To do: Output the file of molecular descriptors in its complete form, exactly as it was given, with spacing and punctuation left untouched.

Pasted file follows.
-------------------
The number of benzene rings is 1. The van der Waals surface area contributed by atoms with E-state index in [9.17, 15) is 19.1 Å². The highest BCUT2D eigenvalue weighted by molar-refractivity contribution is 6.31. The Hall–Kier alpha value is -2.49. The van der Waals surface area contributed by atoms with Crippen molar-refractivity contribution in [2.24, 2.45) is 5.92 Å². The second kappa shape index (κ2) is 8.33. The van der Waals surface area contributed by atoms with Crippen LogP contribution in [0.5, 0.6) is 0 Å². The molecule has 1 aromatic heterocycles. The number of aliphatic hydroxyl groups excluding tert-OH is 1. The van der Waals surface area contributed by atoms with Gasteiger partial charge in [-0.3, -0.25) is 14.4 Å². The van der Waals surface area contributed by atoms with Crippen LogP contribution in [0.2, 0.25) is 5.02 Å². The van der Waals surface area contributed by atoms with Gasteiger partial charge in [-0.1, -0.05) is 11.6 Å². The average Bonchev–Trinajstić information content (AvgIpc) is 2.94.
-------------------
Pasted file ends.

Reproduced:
The number of benzene rings is 1. The van der Waals surface area contributed by atoms with E-state index in [9.17, 15) is 19.1 Å². The highest BCUT2D eigenvalue weighted by molar-refractivity contribution is 6.31. The Hall–Kier alpha value is -2.49. The van der Waals surface area contributed by atoms with Crippen molar-refractivity contribution in [2.24, 2.45) is 5.92 Å². The second kappa shape index (κ2) is 8.33. The van der Waals surface area contributed by atoms with Crippen LogP contribution in [0.5, 0.6) is 0 Å². The molecule has 1 aromatic heterocycles. The number of aliphatic hydroxyl groups excluding tert-OH is 1. The van der Waals surface area contributed by atoms with Gasteiger partial charge in [-0.3, -0.25) is 14.4 Å². The van der Waals surface area contributed by atoms with Crippen LogP contribution in [0.2, 0.25) is 5.02 Å². The van der Waals surface area contributed by atoms with Gasteiger partial charge in [-0.1, -0.05) is 11.6 Å². The average Bonchev–Trinajstić information content (AvgIpc) is 2.94.